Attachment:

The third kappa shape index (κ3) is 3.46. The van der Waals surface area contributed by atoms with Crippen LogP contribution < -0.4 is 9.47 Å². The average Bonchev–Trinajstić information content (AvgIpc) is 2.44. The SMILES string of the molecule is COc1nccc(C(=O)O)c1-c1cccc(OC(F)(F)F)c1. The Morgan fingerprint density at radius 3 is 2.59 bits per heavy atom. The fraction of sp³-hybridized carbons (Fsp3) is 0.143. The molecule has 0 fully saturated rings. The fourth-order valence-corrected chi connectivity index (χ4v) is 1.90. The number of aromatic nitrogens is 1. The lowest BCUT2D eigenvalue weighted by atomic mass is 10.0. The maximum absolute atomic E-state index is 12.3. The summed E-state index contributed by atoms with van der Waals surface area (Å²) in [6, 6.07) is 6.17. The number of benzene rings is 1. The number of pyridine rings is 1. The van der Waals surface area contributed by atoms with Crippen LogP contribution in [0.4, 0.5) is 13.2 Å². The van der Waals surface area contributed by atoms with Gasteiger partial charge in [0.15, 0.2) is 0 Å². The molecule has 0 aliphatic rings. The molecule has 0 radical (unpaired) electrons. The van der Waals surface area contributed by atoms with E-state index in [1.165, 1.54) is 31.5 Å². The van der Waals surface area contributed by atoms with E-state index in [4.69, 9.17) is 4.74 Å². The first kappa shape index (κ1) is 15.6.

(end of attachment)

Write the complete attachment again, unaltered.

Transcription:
The third kappa shape index (κ3) is 3.46. The van der Waals surface area contributed by atoms with Crippen LogP contribution < -0.4 is 9.47 Å². The average Bonchev–Trinajstić information content (AvgIpc) is 2.44. The SMILES string of the molecule is COc1nccc(C(=O)O)c1-c1cccc(OC(F)(F)F)c1. The Morgan fingerprint density at radius 3 is 2.59 bits per heavy atom. The fraction of sp³-hybridized carbons (Fsp3) is 0.143. The molecule has 0 fully saturated rings. The fourth-order valence-corrected chi connectivity index (χ4v) is 1.90. The number of aromatic nitrogens is 1. The lowest BCUT2D eigenvalue weighted by atomic mass is 10.0. The maximum absolute atomic E-state index is 12.3. The summed E-state index contributed by atoms with van der Waals surface area (Å²) in [6, 6.07) is 6.17. The number of benzene rings is 1. The number of pyridine rings is 1. The van der Waals surface area contributed by atoms with Crippen LogP contribution in [0.4, 0.5) is 13.2 Å². The van der Waals surface area contributed by atoms with Gasteiger partial charge in [0.15, 0.2) is 0 Å². The molecule has 0 aliphatic rings. The molecule has 0 radical (unpaired) electrons. The van der Waals surface area contributed by atoms with E-state index in [1.165, 1.54) is 31.5 Å². The van der Waals surface area contributed by atoms with E-state index in [4.69, 9.17) is 4.74 Å². The first kappa shape index (κ1) is 15.6.